Hon Chemistry 3-1-21 Applications of Radioactivity, Pt. 2 and Fission & Fusion

HON CHEMISTRY: Hey guys! Here’s the laaaaast of the chapter. I found an old vodcast that combined the notes from Friday and today and have posted it below for your review. How are you studying? Be careful and don’t take the test for granted! And donโ€™t forget to check out the the Chapter 21 Stuff to Know & sheet.

Make sure you keep practicing half-life problems and nuclear equations. Also, make sure you’ve memorize the nuclear symbols for alpha particles, beta particles, positrons, neutrons, and protons. And then there are tons of notes on the conceptual stuff. Properties of radioactivity, people, types of radioactive decay, applications of radioactivity, definitions, definitions, and definitions!

FYI – This is a pic of a test used to check on blood flow through the heart during a stress test. Fun, huh!?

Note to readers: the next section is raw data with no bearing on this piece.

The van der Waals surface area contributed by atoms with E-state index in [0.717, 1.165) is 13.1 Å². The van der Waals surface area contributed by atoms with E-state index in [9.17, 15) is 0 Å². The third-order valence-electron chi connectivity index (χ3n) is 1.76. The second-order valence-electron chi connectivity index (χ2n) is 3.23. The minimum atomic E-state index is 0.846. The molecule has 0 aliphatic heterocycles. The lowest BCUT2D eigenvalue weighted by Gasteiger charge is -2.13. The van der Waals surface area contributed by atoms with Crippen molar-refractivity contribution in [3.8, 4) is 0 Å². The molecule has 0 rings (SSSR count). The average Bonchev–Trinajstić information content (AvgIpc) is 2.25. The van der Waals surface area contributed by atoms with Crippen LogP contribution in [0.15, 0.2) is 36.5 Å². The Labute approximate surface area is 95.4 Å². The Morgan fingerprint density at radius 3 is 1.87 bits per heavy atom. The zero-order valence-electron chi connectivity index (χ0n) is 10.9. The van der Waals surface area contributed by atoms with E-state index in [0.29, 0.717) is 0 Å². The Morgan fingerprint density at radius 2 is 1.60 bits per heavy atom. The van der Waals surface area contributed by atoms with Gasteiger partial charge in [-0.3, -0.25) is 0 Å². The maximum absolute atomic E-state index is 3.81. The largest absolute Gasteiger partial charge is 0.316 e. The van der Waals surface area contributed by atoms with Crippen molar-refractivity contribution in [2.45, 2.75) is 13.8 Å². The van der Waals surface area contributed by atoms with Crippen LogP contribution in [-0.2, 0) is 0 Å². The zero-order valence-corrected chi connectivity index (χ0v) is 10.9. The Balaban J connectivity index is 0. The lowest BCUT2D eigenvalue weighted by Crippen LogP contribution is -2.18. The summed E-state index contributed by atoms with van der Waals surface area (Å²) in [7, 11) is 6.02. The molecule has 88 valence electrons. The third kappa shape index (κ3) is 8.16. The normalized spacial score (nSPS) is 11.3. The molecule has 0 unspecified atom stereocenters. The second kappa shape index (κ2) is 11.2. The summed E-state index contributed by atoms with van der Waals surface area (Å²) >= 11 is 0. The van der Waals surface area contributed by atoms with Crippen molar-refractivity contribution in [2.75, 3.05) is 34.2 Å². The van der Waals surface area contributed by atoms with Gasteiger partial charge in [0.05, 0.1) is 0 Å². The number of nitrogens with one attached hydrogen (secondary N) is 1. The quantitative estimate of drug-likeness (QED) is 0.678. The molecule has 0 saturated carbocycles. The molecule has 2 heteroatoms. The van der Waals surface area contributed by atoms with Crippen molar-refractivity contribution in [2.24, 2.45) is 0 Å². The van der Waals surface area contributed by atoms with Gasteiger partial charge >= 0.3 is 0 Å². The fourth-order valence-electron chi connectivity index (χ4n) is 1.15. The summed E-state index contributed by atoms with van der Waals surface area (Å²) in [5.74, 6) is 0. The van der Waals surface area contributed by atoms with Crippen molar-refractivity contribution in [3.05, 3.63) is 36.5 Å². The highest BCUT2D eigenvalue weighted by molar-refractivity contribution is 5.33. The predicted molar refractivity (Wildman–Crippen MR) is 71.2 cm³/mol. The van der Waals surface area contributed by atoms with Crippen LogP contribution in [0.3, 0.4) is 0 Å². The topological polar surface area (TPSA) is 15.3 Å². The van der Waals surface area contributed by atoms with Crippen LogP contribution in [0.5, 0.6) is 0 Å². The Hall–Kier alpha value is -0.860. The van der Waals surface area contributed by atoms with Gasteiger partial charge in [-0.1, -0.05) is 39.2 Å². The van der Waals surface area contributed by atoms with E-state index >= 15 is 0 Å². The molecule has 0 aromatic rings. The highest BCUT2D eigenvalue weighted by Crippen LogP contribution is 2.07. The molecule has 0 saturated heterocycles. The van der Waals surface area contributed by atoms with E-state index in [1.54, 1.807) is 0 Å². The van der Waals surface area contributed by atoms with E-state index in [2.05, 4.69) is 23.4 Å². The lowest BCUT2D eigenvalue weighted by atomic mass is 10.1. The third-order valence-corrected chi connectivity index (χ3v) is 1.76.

So what’s this about you probably having an radioactive isotope in your house?!? Don’t forget to research how smoke detectors, especially those with Americium, work!

Image source http://www.cedars-sinai.edu

Hon Chemistry Half-Life Simulation Lab

HON CHEMISTRY: Hey guys – this is where honors chemistry will post results for the Half-Life Simulation lab. You’ll just list your data from the first data table as a comment – just like you comment every week, except this time you are just listing the data from the first data table.

Remember, you don’t have to use candies; you may use coins or anything else that has two sides. Please note that you are to post the number of “radioactive” nuclides remaining after each toss.

Just to clarify, everything on the lab sheets will go in your lab report on that you will submit as a PDF to Google Drive and TurnItIn.com – Title, Objective, Procedure, Observations (with data table), Conclusion, and Questions. Don’t forget that your graph needs to be either a full page graph that you do on Excel or a similar program, or you can draw a full page graph on graph paper, scan a very clean, sharp copy and copy it into your lab report. And don’t forget that the analysis questions, calculations, graph, etc., go after your conclusion.

Happy counting – and wait until AFTER the lab to snack!! ๐Ÿ™‚